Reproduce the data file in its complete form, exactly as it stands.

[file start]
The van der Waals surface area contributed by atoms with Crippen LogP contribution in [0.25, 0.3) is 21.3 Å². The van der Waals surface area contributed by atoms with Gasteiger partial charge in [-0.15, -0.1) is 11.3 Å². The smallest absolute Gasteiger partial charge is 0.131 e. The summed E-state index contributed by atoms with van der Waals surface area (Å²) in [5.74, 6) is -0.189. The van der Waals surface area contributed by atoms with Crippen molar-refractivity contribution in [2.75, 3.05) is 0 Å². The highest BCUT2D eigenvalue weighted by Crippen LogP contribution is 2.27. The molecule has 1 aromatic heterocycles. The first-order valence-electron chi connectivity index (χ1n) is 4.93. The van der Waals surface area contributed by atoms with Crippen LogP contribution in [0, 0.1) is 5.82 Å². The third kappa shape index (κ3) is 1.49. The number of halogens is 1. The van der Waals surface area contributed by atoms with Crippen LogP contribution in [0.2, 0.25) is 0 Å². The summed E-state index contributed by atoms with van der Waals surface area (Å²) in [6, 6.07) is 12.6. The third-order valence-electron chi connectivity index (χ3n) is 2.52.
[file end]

The van der Waals surface area contributed by atoms with Crippen LogP contribution in [0.25, 0.3) is 21.3 Å². The van der Waals surface area contributed by atoms with Gasteiger partial charge in [-0.15, -0.1) is 11.3 Å². The smallest absolute Gasteiger partial charge is 0.131 e. The summed E-state index contributed by atoms with van der Waals surface area (Å²) in [5.74, 6) is -0.189. The van der Waals surface area contributed by atoms with Crippen molar-refractivity contribution in [2.75, 3.05) is 0 Å². The highest BCUT2D eigenvalue weighted by Crippen LogP contribution is 2.27. The molecule has 1 aromatic heterocycles. The first-order valence-electron chi connectivity index (χ1n) is 4.93. The van der Waals surface area contributed by atoms with Crippen LogP contribution in [0, 0.1) is 5.82 Å². The third kappa shape index (κ3) is 1.49. The number of halogens is 1. The van der Waals surface area contributed by atoms with Crippen LogP contribution in [0.2, 0.25) is 0 Å². The summed E-state index contributed by atoms with van der Waals surface area (Å²) in [6, 6.07) is 12.6. The third-order valence-electron chi connectivity index (χ3n) is 2.52.